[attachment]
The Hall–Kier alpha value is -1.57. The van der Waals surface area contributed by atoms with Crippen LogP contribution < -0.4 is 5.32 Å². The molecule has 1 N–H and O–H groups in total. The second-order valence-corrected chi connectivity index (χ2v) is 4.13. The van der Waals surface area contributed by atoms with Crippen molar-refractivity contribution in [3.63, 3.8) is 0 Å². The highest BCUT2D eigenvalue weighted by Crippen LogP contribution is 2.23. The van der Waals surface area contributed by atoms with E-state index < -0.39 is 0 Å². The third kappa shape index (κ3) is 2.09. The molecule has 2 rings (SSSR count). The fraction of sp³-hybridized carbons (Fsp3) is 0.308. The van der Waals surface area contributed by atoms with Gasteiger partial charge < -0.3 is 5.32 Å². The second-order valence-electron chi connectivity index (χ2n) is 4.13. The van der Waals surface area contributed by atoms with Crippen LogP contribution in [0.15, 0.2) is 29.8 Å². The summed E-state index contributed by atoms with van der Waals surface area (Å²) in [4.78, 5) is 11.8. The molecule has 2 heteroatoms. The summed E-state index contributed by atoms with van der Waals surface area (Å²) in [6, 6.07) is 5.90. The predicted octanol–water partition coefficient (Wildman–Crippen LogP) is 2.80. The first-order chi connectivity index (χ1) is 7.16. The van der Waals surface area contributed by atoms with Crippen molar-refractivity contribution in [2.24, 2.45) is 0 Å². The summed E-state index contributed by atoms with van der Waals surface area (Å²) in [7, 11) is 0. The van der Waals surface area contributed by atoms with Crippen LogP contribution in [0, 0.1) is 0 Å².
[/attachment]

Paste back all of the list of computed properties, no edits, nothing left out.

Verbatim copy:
The Hall–Kier alpha value is -1.57. The van der Waals surface area contributed by atoms with Crippen LogP contribution < -0.4 is 5.32 Å². The molecule has 1 N–H and O–H groups in total. The second-order valence-corrected chi connectivity index (χ2v) is 4.13. The van der Waals surface area contributed by atoms with Crippen molar-refractivity contribution in [3.63, 3.8) is 0 Å². The highest BCUT2D eigenvalue weighted by Crippen LogP contribution is 2.23. The van der Waals surface area contributed by atoms with E-state index < -0.39 is 0 Å². The third kappa shape index (κ3) is 2.09. The molecule has 2 rings (SSSR count). The fraction of sp³-hybridized carbons (Fsp3) is 0.308. The van der Waals surface area contributed by atoms with Gasteiger partial charge < -0.3 is 5.32 Å². The second-order valence-electron chi connectivity index (χ2n) is 4.13. The van der Waals surface area contributed by atoms with Crippen LogP contribution in [0.15, 0.2) is 29.8 Å². The summed E-state index contributed by atoms with van der Waals surface area (Å²) in [4.78, 5) is 11.8. The molecule has 2 heteroatoms. The summed E-state index contributed by atoms with van der Waals surface area (Å²) in [6, 6.07) is 5.90. The predicted octanol–water partition coefficient (Wildman–Crippen LogP) is 2.80. The first-order chi connectivity index (χ1) is 7.16. The van der Waals surface area contributed by atoms with Crippen molar-refractivity contribution in [2.24, 2.45) is 0 Å². The summed E-state index contributed by atoms with van der Waals surface area (Å²) in [7, 11) is 0. The van der Waals surface area contributed by atoms with Crippen LogP contribution in [0, 0.1) is 0 Å².